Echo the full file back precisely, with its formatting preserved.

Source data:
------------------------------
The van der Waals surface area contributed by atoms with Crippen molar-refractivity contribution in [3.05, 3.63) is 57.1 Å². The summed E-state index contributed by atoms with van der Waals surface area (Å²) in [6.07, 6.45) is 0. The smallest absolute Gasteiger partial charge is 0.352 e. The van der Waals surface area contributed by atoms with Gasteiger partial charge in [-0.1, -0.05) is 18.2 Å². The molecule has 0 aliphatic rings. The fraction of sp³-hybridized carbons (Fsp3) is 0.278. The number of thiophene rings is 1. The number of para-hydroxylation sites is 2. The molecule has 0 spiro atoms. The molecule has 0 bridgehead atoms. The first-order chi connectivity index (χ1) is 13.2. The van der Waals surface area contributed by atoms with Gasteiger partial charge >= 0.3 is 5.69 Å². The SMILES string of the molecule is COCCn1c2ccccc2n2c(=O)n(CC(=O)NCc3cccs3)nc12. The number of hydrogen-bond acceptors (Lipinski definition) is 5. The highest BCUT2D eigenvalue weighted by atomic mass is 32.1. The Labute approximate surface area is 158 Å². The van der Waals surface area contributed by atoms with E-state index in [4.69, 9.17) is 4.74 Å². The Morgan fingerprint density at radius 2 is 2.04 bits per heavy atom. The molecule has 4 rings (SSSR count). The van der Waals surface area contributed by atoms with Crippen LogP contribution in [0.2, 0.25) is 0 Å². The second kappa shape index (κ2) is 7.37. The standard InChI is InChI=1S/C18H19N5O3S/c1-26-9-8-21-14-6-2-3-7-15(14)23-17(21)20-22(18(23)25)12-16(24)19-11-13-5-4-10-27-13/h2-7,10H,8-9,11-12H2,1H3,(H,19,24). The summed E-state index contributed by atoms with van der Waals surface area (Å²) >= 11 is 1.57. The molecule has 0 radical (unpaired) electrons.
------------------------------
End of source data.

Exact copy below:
The van der Waals surface area contributed by atoms with Crippen molar-refractivity contribution in [3.05, 3.63) is 57.1 Å². The summed E-state index contributed by atoms with van der Waals surface area (Å²) in [6.07, 6.45) is 0. The smallest absolute Gasteiger partial charge is 0.352 e. The van der Waals surface area contributed by atoms with Gasteiger partial charge in [-0.1, -0.05) is 18.2 Å². The molecule has 0 aliphatic rings. The fraction of sp³-hybridized carbons (Fsp3) is 0.278. The number of thiophene rings is 1. The number of para-hydroxylation sites is 2. The molecule has 0 spiro atoms. The molecule has 0 bridgehead atoms. The first-order chi connectivity index (χ1) is 13.2. The van der Waals surface area contributed by atoms with Gasteiger partial charge >= 0.3 is 5.69 Å². The SMILES string of the molecule is COCCn1c2ccccc2n2c(=O)n(CC(=O)NCc3cccs3)nc12. The number of hydrogen-bond acceptors (Lipinski definition) is 5. The highest BCUT2D eigenvalue weighted by atomic mass is 32.1. The Labute approximate surface area is 158 Å². The van der Waals surface area contributed by atoms with E-state index in [4.69, 9.17) is 4.74 Å². The Morgan fingerprint density at radius 2 is 2.04 bits per heavy atom. The molecule has 4 rings (SSSR count). The van der Waals surface area contributed by atoms with Crippen LogP contribution in [0.2, 0.25) is 0 Å². The second kappa shape index (κ2) is 7.37. The standard InChI is InChI=1S/C18H19N5O3S/c1-26-9-8-21-14-6-2-3-7-15(14)23-17(21)20-22(18(23)25)12-16(24)19-11-13-5-4-10-27-13/h2-7,10H,8-9,11-12H2,1H3,(H,19,24). The summed E-state index contributed by atoms with van der Waals surface area (Å²) >= 11 is 1.57. The molecule has 0 radical (unpaired) electrons.